“When the purchase was agreed, great promises passed between us of kindness and good neighborhood, and that the Indians and English must live in love as long as the sun and moon give light; which done, another made a speech to the Indians in the name of all the Sachamakers or Kings, first to tell them what was done; next to charge and command them to love the Christians, and particularly live in peace with me, and the people under my Government; that many Governors had been on the River, but that no Governor had come himself to live and stay here before; and having now such an one that treated them well, they should never do him or his any wrong. At every sentence of which they shouted and said Amen in their way.”

     There are no surviving copies of a signed treaty.  However, in 1857, Penn’s great-grandson, Granville John Penn, presented Penn's Treaty Belt to the Historical Society of Pennsylvania.  It consisted of eighteen strings of wampum and portrayed two men shaking hands.  (see Wampum On The Dollar)  The Lenape’s Wampum Belt was reported lost on March 24, 1782, when Chief Killbuck fled for his life from Killbuck Island near Pittsburg to Fort Pitt.  (see Join, Or Die, Bulletproof, and The Forgotten Battle)  

     Over the years, many have confirmed the significance of this treaty.  In his book Pennsylvania, Colonial and Federal, historian Howard Malcolm Jenkins wrote:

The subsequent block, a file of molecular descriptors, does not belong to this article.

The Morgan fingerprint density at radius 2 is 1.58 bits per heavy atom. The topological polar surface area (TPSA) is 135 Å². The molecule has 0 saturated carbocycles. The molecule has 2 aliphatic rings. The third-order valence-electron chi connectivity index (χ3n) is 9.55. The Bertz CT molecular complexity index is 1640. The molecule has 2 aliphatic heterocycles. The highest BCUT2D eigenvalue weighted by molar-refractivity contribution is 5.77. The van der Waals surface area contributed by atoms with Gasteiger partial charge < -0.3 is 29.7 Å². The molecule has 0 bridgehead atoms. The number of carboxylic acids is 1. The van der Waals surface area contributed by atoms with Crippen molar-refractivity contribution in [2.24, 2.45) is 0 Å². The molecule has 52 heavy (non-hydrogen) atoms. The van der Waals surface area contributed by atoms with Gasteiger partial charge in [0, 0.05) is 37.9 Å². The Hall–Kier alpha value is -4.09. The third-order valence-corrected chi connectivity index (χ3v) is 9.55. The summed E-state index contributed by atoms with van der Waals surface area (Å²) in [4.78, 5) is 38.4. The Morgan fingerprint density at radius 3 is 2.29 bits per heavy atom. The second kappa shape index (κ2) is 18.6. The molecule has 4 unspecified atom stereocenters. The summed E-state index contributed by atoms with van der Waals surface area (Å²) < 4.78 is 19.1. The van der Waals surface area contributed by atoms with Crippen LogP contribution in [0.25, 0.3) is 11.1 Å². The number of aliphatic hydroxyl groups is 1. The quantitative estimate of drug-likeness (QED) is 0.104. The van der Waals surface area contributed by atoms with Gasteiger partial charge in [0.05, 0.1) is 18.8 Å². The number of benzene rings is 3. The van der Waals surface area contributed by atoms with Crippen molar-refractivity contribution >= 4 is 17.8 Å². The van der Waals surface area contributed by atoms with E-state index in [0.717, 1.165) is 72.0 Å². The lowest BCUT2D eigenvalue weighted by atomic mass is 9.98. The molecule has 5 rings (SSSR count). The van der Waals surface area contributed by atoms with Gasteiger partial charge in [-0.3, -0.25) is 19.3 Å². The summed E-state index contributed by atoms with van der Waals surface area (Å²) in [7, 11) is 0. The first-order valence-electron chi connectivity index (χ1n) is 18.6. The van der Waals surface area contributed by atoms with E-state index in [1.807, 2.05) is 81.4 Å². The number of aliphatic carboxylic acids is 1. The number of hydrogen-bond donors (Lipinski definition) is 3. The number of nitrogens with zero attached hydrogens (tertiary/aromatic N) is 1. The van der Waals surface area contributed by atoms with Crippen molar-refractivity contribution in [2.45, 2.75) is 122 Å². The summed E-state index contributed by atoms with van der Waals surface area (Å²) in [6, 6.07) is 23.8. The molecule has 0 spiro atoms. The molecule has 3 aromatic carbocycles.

“In the years following 1683, far down into the next century, the Indians preserved the tradition of an agreement of peace made with Penn, and it was many times recalled in the meetings held with him and his successors. Some of these allusions are very definite. In 1715, for example, an important delegation of the Lenape chiefs came to Philadelphia to visit the Governor. Sassoonan –afterward called Allummapees, and for many years the principal chief of his people – was at the head, and Opessah, a Shawnee chief, accompanied him. There was ‘great ceremony,’ says the Council record, over the ‘opening of the calumet.’ Rattles were shaken, and songs were chanted. Then Sassoonan spoke, offering the calumet to Governor Gookin, who in his speech spoke of ‘that firm Peace that was settled between William Penn, the founder and chief governor of this country, at his first coming into it,’ to which Sassoonan replied that they had come ‘to renew the former bond of friendship; that William Penn had at his first coming made a clear and open road all the way to the Indians, and they desired the same might be kept open and that all obstructions might be removed,’ etc.  In 1720, Governor Keith, writing to the Iroquois chiefs of New York, said: “When Governor Penn first settled this country he made it his first care to cultivate a strict alliance and friendship with all the Indians, and condescended so far as to purchase his lands from them.’ And in March, 1722, the Colonial Authorities, sending a message to the Senecas, said: “William Penn made a firm peace and league with the Indians in these parts near forty years ago, which league has often been repeated and never broken.”